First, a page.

Corian vs Granite Countertops: A Cost Comparison

by Joanna Stewart

Mon, Nov 12, 2018

Article may contain affiliate links. As an Amazon Associate I earn from qualifying purchases.

Corian vs Granite Comparison

When you know more about the types of kitchen and bathroom countertops available, you can make better choices when it comes to remodeling your home. While there are many different options available, this article focuses on two very common types that work well in bathrooms and kitchens: Corian and Granite.

Corian is a type of durable plastic that is quickly growing in popularity. Not all plastics are good as countertops, but Corian is a different kind, more suitable for this purpose. It is a type of solid-surface countertop.

Granite is a material that has been used for countertops for many years, and is a natural stone known for its various strong characteristics. You can decide which of the two is more suitable for your home by considering their pros and cons.

Corian Countertops Pros and Cons

Solid surface counters, like Corian, do not stain because they are non-porous. They are water-resistant, easy to clean, and also easy to repair. They can be somewhat susceptible to dents and scratches, but when sanded out, they look as new once again.

Corian is a type of material that can be shaped, cut, carved or sanded in any way, and this makes it fully customizable. In terms of appearance, Corian has several advantages as well. When glued together correctly and then sanded, the different sections appear seamless (as one), and it comes in a fantastic range of colors and patterns.

The fact that Corian is not heat-resistant is probably its main disadvantage. Also, the fact that it can scratch and dent, and that it is not a natural material, can be off-putting to some as well.

Granite Countertops Pros and Cons

Granite is an incredibly tough material that is exceptionally pleasing to the eye, especially if you want a modern, timeless and high-quality look in your kitchen or bathroom. It is a hard substance that is highly resistant to scratches, bumps and dents, and because it is extremely resistant to heat it is a wonderful material to use nearby a stove or cooktop.

Granite countertops do, however, need to be properly sealed, because it a porous stone material that will absorb fluids and stain. This is one disadvantage of granite – it requires some maintenance. It is also a material that only offers about twenty color variations, although countertops of the same color will appear unique because of granite’s natural hues, shading and textures.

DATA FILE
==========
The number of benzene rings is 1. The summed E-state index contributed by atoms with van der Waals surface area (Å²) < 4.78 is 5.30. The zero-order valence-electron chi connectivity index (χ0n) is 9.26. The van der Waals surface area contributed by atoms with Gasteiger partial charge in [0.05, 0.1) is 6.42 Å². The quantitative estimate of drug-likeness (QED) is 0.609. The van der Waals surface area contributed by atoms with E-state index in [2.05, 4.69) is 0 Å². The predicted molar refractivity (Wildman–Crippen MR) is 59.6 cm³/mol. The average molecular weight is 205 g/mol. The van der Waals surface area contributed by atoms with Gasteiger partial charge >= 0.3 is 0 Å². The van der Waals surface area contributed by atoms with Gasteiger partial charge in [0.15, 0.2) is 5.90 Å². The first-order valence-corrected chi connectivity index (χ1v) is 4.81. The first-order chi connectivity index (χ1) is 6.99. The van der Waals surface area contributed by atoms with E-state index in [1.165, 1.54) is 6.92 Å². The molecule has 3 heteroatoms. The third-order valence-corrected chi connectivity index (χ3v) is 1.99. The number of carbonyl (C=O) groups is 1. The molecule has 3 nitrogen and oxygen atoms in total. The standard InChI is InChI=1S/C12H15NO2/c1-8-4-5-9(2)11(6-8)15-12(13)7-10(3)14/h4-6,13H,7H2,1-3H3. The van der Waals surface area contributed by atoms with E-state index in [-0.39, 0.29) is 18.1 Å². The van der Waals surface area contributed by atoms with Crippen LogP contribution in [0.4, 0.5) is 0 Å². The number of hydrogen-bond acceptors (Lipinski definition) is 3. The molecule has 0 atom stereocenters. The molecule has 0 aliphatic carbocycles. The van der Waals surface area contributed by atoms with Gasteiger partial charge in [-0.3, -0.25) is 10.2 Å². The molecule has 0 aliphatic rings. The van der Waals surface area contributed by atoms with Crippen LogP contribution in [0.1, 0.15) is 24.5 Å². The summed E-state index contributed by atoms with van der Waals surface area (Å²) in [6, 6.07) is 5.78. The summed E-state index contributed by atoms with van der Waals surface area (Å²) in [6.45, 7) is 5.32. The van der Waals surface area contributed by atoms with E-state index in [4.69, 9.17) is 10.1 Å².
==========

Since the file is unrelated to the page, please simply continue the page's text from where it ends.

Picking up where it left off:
Cost Comparison: Corian vs Granite Countertops

A Corian countertop will set you back between $45 and $68 per square foot, which is quite a bit lower than many other materials commonly used. The color chosen often determines the price, and you may find that you are required by the manufacturer to have the final product approved by a professional fabricator. This takes away some of your control when it comes to pricing. However, you will very likely benefit from a ten-year warranty on the product and installation.

Granite countertops range from $100 to $250 per square foot. Their price depends on the grade of material, of which there are typically four available. Lower prices can be found for builder or clearance grades that are often plainer in color.

When choosing countertop materials keep in mind their advantages and disadvantages. Remember that granite is more expensive but heat and scratch-resistant, while Corian is less expensive but susceptible to scratches and burns.

In terms of maintenance, Corian can always be sanded down and repaired, and granite may need re-sealing every few years. Your desired color and overall look may well affect the material you choose; granite has only about twenty color variations, but is incredibly smart and unique, while Corian has a greater variety of color and pattern options.


Cost to Build a House Home Design Ideas Home Inspection Cost Bedroom Paint Color Ideas Marble Countertops Average Bedroom Size TimberTech vs Trex Uba Tuba Granite Tile That Looks Like Wood Sanded vs Unsanded Grout